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Wednesday, June 19, 2002
- The shoulders of giants -
Samuel Rutherford was a Scottish minister during the 1600's in the small perish of Anworth. His theology, though correct, was in conflict with the church authorities and he was banished from his parish after about 10 years of service there. As well as this, his family was plagued with illness and a sole daughter only survived him. In his exile he wrote many hundreds of letters back to his congregations exhorting and encouraging them.

At
UNCA's RUF, we sang a song called The Sands of Time which I found out later was composed by A.R. Cousin using bits and pieces of Rutherford's letters. The song actually has 19 verses that I have inserted below.

For more on Samuel Rutherford's life (there is much more than this), see Fire & Ice.


posted by Jamie 2:56 PM

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- - -
- Last Words -
The sands of time are sinking,
The dawn of Heaven breaks,
The summer morn I've sighed for,
The fair sweet morn awakes:
Dark, dark hath been the midnight,
But dayspring is at hand,
And glory—glory dwelleth
In Immanuel's land.

Oh! well it is for ever,
Oh! well for evermore,
My nest hung in no forest
Of all this death-doom'd shore
Yea, let the vain world vanish,
As from the ship the strand,
While glory—glory dwelleth
In Immanuel's land.

There the Red Rose of Sharon
Unfolds its heartsome bloom,
And fills the air of Heaven
With ravishing perfume:—
Oh! to behold it blossom,
While by its fragrance fann'd,
Where glory—glory dwelleth
In Immanuel's land.

The King there in His beauty,
Without a veil, is seen:
It were a well-spent journey,
Though seven deaths lay between.
The Lamb, with His fair army,
Doth on Mount Zion stand,
And glory—glory dwelleth
In Immanuel's land.

Oh! Christ He is the Fountain,
The deep sweet well of love!
The streams on earth I've tasted,
More deep I'll drink above:
There, to an ocean fulness,
His mercy doth expand,
And glory—glory dwelleth
In Immanuel's land.

E'en Anwoth was not heaven—
E'en preaching was not Christ
And in my sea-beat prison
My Lord and I held tryst:
And aye my murkiest storm-cloud
Was by a rainbow spann'd,
Caught from the glory dwelling
In Immanuel's land.

But that He built a heaven
Of His surpassing love,
A little New Jerusalem,
Like to the one above,—
"Lord, take me o'er the water,"
Had been my loud demand,
"Take me to love's own country,
Unto Immanuel's land."

But flowers need night's cool darkness,
The moonlight and the dew;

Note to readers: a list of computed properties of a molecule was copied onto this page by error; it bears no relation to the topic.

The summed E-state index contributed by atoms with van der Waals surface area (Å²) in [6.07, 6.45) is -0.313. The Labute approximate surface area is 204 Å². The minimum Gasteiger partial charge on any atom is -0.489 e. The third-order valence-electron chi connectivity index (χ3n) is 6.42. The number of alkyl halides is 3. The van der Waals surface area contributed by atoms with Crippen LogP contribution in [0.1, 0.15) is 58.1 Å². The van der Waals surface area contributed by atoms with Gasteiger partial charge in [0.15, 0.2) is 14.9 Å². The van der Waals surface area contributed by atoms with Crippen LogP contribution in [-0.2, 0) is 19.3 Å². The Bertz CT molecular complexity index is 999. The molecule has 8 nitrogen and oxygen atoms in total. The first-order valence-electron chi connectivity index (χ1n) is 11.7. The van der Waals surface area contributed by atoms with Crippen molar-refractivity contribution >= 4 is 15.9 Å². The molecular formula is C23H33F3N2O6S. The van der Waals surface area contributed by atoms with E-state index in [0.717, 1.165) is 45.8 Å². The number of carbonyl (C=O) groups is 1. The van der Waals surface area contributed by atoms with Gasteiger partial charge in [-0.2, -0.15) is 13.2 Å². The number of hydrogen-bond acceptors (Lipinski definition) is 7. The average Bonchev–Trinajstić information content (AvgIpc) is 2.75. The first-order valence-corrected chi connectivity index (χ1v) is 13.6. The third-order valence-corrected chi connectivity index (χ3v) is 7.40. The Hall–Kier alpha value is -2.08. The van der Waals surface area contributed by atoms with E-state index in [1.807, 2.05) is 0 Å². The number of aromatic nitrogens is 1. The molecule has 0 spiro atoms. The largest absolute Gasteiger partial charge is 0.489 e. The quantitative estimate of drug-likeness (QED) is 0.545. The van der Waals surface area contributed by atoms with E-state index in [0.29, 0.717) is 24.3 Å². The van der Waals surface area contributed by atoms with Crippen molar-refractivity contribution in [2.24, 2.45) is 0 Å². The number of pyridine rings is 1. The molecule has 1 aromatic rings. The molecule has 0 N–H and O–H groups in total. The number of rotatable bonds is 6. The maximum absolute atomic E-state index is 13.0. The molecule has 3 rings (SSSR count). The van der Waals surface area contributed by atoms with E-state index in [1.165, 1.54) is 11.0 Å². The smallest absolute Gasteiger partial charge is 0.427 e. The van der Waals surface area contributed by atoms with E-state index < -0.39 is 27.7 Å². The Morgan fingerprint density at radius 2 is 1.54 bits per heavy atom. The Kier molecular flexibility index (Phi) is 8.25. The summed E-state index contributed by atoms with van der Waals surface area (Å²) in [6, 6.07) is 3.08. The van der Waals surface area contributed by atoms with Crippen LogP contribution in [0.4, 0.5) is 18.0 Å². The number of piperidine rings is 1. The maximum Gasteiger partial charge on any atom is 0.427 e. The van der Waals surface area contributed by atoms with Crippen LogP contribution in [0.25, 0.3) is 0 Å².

So Christ, from one who loved it,
His shining oft withdrew;
And then for cause of absence,
My troubled soul I scann'd—
But glory, shadeless, shineth
In Immanuel's land.

The little birds of Anwoth
I used to count them blest,—
Now, beside happier altars
I go to build my nest:
O'er these there broods no silence,
No graves around them stand,
For glory, deathless, dwelleth
In Immanuel's land.

Fair Anwoth by the Solway,
To me thou still art dear!
E'en from the verge of Heaven
I drop for thee a tear.
Oh! if one soul from Anwoth
Meet me at God's right hand,
My Heaven will be two Heavens,
In Immanuel's land.

I have wrestled on towards Heaven,
'Gainst storm, and wind, and tide:—
Now, like a weary traveller,
That leaneth on his guide,
Amid the shades of evening,
While sinks life's ling'ring sand,
I hail the glory dawning
From Immanuel's land.

Deep waters cross'd life's pathway,
The hedge of thorns was sharp
Now these lie all behind me—
Oh! for a well-tuned harp!
Oh! to join Halleluiah
With yon triumphant band,
Who sing, where glory dwelleth,
In Immanuel's land.

With mercy and with judgment
My web of time He wove,
And aye the dews of sorrow
Were lustred with His love.
I'll bless the hand that guided,
I'll bless the heart that plann'd,
When throned where glory dwelleth
In Immanuel's land.

Soon shall the cup of glory
Wash down earth's bitterest woes,
Soon shall the desert-briar
Break into Eden's rose:
The curse shall change to blessing—
The name on earth that's bann'd,
Be graven on the white stone
In Immanuel's land.

Oh! I am my Belovèds,
And my Beloved is mine!
He brings a poor vile sinner
Into His "House of wine."
I stand upon His merit,
I know no other stand,
Not e'en where glory dwelleth
In Immanuel's land.

I shall sleep sound in Jesus,
Fill'd with His likeness rise,
To live and to adore Him,
To see Him with these eyes.
'Tween me and resurrection
But Paradise doth stand;
Then—then for glory dwelling
In Immanuel's land!

The Bride eyes not her garment,
But her dear Bridegroom's face
I will not gaze at glory,
But on my King of Grace—
Not at the crown He gifteth,
But on His piercèd hand:—
The Lamb is all the glory
Of Immanuel's land.

I have borne scorn and hatred,
I have borne wrong and shame,
Earth's proud ones have reproach'd me,
For Christ's thrice blessed name:—
Where God His seal set fairest
They've stamp'd their foulest brand;
But judgment shines like noonday
In Immanuel's land.

They've summoned me before them,
But there I may not come,—
My Lord says, "Come up hither,"
My Lord says, "Welcome Home!"
My kingly King, at His white throne,
My presence doth command,
Where glory—glory dwelleth
In Immanuel's land.

Credit to
Fire & Ice for the full text.


posted by Jamie 2:33 PM

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